You could almost feel the collective eye-roll coming out of Wall Street this week after the U.S. Bureau of Labor Statistics shared its August 2022 inflation report. The BLS’s Consumer Price Index showed overall year-over-year inflation at 8.3 percent, up 0.1 percent month-over-month despite the fact that gas and other energy prices continue to fall. Economists were anticipating a decline of 0.1 percent.
The news sent the stock market for a whirl as this report is the last the Federal Reserve will see before its meeting later this month where it’s expected to deliver its third straight 0.75-point interest rate increase. Economists also expressed concern that the latest CPI report could result in the Fed continuing its aggressive approach in the fight against inflation for longer than anticipated.
None of this is new news to the independent retail channel as we see the economy continue to correct itself coming out of the pandemic.
While the people in suits continue to analyze and predict what the other people in suits will do to combat inflation, new consumer research sheds some light on how Americans plan to weather the ongoing financial storm.
The first report looks at changes consumers have already made in terms of household spending in the past six months, which included the typically busy summer months. There, Insider Intelligence and eMarketer learned of the cost-cutting methods U.S. adults are taking across the board. Specifically:
- 65 percent of consumers said they spent more on groceries and less on experiences
- 59 percent said they dined out and traveled less
- Consumers started saving more in order to have a safety net (43 percent) or for future indulgence (38 percent)
- 33 percent postponed a planned major purchase, things like a new car, home or renovation project
- 30 percent canceled online subscription services, and another 29 percent canceled online streaming services
So, what are consumers’ future spending plans as inflation continues to remain high? A recent Statista global consumer survey (chart to the right) offered some predictable findings in that regard:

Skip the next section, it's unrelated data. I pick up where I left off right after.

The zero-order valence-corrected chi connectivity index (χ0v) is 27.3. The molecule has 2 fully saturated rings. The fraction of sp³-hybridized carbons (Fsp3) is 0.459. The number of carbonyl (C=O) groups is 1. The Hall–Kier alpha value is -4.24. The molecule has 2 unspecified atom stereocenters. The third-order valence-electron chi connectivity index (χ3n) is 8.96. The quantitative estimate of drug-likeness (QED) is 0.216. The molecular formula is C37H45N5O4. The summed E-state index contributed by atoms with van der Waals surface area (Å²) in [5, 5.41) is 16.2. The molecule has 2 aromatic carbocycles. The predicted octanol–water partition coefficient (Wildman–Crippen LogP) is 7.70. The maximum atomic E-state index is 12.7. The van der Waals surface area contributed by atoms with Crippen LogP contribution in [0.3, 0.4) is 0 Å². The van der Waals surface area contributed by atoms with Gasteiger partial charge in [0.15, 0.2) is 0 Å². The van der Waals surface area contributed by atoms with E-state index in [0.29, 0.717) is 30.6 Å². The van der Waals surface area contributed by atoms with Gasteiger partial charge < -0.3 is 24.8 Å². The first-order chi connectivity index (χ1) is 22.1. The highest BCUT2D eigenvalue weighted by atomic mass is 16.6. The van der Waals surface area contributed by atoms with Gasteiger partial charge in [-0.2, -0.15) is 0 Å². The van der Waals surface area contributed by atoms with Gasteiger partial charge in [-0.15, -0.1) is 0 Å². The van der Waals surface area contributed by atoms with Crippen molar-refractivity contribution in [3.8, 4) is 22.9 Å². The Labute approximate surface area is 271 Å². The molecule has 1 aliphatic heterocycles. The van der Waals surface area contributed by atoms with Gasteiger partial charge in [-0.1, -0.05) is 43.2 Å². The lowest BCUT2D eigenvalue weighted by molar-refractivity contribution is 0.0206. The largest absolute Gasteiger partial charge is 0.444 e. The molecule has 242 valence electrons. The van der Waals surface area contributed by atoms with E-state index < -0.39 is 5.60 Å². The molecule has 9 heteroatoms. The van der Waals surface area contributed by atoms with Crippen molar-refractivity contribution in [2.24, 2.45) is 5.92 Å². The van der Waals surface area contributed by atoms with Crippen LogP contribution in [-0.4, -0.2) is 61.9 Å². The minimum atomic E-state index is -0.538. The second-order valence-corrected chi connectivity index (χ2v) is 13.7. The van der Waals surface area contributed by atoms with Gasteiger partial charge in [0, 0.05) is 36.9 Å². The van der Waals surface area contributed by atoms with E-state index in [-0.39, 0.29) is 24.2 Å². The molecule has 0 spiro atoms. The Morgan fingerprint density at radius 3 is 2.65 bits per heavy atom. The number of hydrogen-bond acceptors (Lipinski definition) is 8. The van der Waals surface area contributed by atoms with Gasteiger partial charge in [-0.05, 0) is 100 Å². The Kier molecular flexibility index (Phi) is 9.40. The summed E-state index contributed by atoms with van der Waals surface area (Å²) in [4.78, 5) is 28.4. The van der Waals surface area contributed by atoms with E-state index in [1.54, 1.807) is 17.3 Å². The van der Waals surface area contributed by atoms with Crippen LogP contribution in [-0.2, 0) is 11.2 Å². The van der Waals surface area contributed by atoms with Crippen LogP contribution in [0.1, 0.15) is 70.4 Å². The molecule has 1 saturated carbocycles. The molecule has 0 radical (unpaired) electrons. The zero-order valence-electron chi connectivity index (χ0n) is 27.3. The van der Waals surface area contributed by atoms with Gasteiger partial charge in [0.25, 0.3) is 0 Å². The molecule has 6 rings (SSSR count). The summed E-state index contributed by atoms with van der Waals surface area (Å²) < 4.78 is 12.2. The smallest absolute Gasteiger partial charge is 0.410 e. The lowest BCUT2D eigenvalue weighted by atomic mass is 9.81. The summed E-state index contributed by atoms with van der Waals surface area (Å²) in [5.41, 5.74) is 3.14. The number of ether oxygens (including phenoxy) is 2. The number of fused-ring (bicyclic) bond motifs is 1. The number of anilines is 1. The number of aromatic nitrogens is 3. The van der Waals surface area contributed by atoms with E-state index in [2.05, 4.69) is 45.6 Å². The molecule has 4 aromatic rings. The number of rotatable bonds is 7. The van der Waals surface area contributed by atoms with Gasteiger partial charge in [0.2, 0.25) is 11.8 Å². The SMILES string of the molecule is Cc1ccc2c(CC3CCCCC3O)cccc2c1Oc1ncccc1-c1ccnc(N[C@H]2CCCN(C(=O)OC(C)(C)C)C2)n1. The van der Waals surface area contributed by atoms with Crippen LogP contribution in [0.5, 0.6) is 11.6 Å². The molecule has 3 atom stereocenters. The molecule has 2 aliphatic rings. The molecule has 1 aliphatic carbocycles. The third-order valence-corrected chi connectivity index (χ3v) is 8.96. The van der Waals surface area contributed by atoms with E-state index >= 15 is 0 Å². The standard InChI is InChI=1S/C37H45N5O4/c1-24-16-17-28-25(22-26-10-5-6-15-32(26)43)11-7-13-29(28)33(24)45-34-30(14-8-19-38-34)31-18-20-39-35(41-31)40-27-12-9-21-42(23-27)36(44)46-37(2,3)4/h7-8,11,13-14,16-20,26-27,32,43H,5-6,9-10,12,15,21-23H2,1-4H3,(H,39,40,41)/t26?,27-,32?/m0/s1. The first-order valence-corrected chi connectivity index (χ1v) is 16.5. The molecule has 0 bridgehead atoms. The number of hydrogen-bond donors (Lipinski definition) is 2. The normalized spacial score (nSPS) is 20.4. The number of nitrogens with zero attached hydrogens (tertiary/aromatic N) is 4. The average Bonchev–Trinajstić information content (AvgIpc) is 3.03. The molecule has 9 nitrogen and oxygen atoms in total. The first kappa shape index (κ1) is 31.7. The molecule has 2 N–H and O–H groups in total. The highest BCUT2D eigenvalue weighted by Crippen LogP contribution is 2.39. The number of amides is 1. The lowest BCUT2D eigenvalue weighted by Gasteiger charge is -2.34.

- 66 percent of consumers said they plan to cut back on contract and subscription services
- 42 percent said they will spend less on clothing
- 39 percent will make fewer bar or restaurant visits
- 38 percent said they will cut back on travel or vacation spending
Further down the list, 23 percent of consumers said they’d cut back on interior decoration and appliances purchases — assuming those are non-duress purchases, of course.
Retail Data Tells a Different Story
Despite the planned cutbacks in spending, monthly retail data from the U.S. Census Bureau paints a slightly different picture than the one offered up by the two consumer surveys. In its latest monthly report for July 2022, the $682.8 billion in total food and retail sales for the month were more than 10 percent higher than July 2021. Further, the period from May 2022 through July 2022 shows retail sales were up a little more than 9 percent compared to the same period from a year prior.
Using the Census Bureau’s most recent data, we looked closer to find sales data for home appliance, furniture and bedding and consumer electronics stores. While down slightly, year-over-year, the period between April and June 2022 vs. 2021 wasn’t as drastic as the consumer research would have you believe. Total sales among those store types in April 2022 was $54.38 billion (down 0.7 percent, year-over-year), $52.3 billion in May 2022 (down 1.4 percent, year-over-year) and $53.57 billion in June 2022 (down 3.6 percent). So, the slowdown in spending is happening, for sure. But these categories are still holding their own.